The Maritime History of the Great Lakes
British Whig (Kingston, ON), 13 Jan 1906

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May Do Winter Service On Lake And River.

Capt. Thomas Donnelly has returned from Manistee, Mich., where he inspected the steamer Pere Marquette, before purchase, by R.O. and A.B. Mackay, Hamilton. Capt. Donnelly states that this steamer will be first class for the passenger and freight trade between Hamilton and Montreal. The steamer measures 200 feet in length by thirty beam, is built almost solid from the stem to the bluff of the bows, and the planking of the hull is covered by steel from the lower turn of the bilge to the main deck, enabling the steamer to be used with perfect safety in any thickness of ice. For several years past this steamer has successfully navigated Lake Michigan, both summer and winter, and there will be no doubt of her being able to run to Montreal up to the first of January at least and all winter if the canal locks can be operated. Should the canals freeze up, it is the intention to use this steamer between Hamilton and Toronto and Kingston, all the winter season. The Pere Marquette has first class accommodation for 300 passengers, with first-class equipment throughout, and the freight handling equipment, Capt. Donnelly states, is the best that has ever appeared on a ship in these waters. While Capt. Donnely was at Manistee, 5,725 barrels of salt was loaded on this steamer in four and one-half hours.

p.5 Personal Mention - Capt. J.H. McMaugh, for the past thirteen years with the St. Lawrence and Chicago Navigation company, has severed his connection with that company, and intends taking a well-earned rest.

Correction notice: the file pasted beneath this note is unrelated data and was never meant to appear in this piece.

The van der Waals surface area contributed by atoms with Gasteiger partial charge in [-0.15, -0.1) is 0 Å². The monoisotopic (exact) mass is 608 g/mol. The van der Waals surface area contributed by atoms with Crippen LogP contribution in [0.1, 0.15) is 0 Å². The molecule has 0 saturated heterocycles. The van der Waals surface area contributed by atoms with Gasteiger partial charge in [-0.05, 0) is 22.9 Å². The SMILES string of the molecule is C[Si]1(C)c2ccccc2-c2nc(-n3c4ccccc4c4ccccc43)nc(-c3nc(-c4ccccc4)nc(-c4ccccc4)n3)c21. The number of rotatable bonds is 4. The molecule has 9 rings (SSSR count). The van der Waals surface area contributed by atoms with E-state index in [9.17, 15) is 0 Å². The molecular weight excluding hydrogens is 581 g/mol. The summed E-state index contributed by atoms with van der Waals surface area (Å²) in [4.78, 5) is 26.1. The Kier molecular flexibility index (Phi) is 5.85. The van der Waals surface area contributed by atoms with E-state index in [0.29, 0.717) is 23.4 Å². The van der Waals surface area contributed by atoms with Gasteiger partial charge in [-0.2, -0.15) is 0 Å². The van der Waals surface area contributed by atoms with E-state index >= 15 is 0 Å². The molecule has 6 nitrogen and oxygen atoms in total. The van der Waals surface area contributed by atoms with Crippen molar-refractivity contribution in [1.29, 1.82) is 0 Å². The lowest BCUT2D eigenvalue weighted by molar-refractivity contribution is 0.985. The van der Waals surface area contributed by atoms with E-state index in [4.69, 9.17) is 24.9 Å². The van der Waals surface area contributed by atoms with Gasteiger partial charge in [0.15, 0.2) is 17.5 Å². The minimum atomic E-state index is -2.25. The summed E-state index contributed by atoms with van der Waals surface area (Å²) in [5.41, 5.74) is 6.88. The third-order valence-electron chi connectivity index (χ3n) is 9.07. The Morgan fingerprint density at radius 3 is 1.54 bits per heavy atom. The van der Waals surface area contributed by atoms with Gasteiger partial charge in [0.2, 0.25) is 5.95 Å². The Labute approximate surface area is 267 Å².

In Our Own Circuit - Word has been received that Capt. B.W. Bongard of the steamer Turbinia, reached Jamaica, January 9th, making the trip of 2,500 miles in seven days and eight hours.

p.6 Couldn't Break Through - The steamer Wolfe Islander was unable to make its way across the harbor this morning, owing to the ice having stiffened up quite a bit since last night. She attempted to run up the shore of the island and try and find a passage over from up above. The old steamer Pierrepont started out at 11:30 o'clock with the Cape passengers, and made her way across without much difficulty, giving the Wolfe Islander a channel to come through.

Incidents of the Day - The high winds of today have again opened navigation. The ice from the island for a long distance out, however, is quite solid, and it was late in the morning before the Wolfe Islander could make her trip to the city.

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13 Jan 1906
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  • Ontario, Canada
    Latitude: 44.22976 Longitude: -76.48098
Rick Neilson
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pd [more details]
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Public domain: Copyright has expired according to the applicable Canadian or American laws. No restrictions on use.
Maritime History of the Great Lakes
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British Whig (Kingston, ON), 13 Jan 1906